Lubaina Himid CBE (b.1954) is both an artist and a curator. She has made her mark in the art world by furthering the Black Arts Movement, of which she was one of the primary members in the United Kingdom in the 1980s. She particularly centres her work around black female artists, both in terms of subject matter for her own art, and assisting the careers of fellow women artists.
Lubaina Himid CBE
Himid was born in Zanzibar, Tanzania and moved to the United Kingdom with her mother when she was only four months old. Her mother was a textile artist, and Himid has often commented that the way her mother would observe colour, shape and texture in fabrics informed the way she perceived and looked upon the world herself. This way of seeing consequently results in her vibrant artworks.
Lubaina Himid CBE, Navigation Charts Spike Island (2017)
Himid studied Theatre Design at Wimbledon College of art, and completed an MA in Cultural History at the Royal College of Art. This combination of practical making and theoretical and historical academic upbringing would become the foundations of her career, particularly in the way she has a foot in both the fine art and curatorial worlds. Indeed, Himid has curated some noteworthy exhibitions that have propagated the work of various black artists, especially women, including ‘The Thin Black Line’ at the ICA, London in 1985, ‘Five Black Women’ at the Africa Centre (1983) and ‘Black Women Time Now’ at the Battersea Art Centre (1983-4).
Lubaina Himid CBE, Thin Black Line(s) 1985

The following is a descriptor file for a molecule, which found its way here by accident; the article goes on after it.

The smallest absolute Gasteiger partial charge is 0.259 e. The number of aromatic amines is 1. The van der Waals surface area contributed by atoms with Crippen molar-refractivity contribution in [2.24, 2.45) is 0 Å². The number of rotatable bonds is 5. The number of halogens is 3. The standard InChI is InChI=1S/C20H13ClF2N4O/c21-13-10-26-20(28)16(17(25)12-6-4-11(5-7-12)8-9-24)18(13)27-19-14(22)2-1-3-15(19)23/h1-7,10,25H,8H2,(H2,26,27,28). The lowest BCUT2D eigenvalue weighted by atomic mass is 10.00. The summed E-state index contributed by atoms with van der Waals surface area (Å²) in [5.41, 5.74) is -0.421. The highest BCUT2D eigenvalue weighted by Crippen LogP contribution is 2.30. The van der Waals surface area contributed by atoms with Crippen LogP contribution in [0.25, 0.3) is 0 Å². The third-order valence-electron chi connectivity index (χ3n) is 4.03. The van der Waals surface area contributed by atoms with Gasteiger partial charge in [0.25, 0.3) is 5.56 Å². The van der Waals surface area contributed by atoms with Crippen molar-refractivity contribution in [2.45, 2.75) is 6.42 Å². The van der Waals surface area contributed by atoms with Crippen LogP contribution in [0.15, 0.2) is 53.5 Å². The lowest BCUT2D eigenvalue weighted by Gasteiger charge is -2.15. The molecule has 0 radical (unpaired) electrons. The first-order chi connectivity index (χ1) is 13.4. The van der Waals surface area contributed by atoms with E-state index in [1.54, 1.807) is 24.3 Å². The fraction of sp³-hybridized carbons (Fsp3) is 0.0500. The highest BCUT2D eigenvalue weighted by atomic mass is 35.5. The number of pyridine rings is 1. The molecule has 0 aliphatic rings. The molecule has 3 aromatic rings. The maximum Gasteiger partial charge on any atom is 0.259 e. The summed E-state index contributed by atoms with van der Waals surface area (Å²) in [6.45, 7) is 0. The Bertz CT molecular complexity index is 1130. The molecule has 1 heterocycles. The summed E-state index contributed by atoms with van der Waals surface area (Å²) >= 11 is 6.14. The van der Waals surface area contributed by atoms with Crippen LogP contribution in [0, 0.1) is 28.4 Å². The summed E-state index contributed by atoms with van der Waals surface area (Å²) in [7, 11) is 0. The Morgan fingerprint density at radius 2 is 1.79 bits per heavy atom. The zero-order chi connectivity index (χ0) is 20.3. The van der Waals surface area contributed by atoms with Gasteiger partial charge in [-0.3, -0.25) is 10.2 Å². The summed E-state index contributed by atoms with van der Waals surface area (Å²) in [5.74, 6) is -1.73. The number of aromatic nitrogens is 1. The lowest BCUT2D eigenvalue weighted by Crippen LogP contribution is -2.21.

In her own practice, Himid addresses black identity and the black individual’s relationship to the past, present, and globalisation at large. The Carrot Piece (1985) is one of Himid’s more well-known pieces that was exhibited at ‘The Thin Black Line’ exhibition. It depicts a white man waving a carrot before a black woman, trying to tempt her, however the woman walks away—she has everything she needs in her arms. About the work, Himid remarked, ‘we as black women understood how we were being patronised ... to be cajoled and distracted by silly games and pointless offers. We understood, but we knew what sustained us… and what we really needed to make a positive cultural contribution: self-belief, inherited wisdom, education and love.’
Lubaina Himid CBE, The Carrot Piece (1985), acrylic paint on plywood, wood and cardboard, and string | © Tate
In 2010, Himid was appointed a Member of the British Empire (MBE) for her contribution towards black women’s art. This was followed by appointment as a CBE in 2018 for further contributions to the arts in both her practice and curatorial career. In 2017, she won the prestigious Turner Prize. She was the oldest person to win the award, and the only black woman. Rewriting the history of art is Himid’s aim, and it is through these record-breaking achievements and salient exhibitions that she achieves this. Above all, she is not only changing perspectives by exposing her own story, but by ‘telling stories of the black experience that are both everyday and extraordinary.’
Lubaina Himid CBE, A Fashionable Marriage (1987), winner of Turner Prize 2017, inspired by William Hogarth's Marriage a la Mode 4 (at The National Gallery - London)
Lubaina Himid was born in 1954, and now works at the as a professor of contemporary art at the University of Central Lancashire.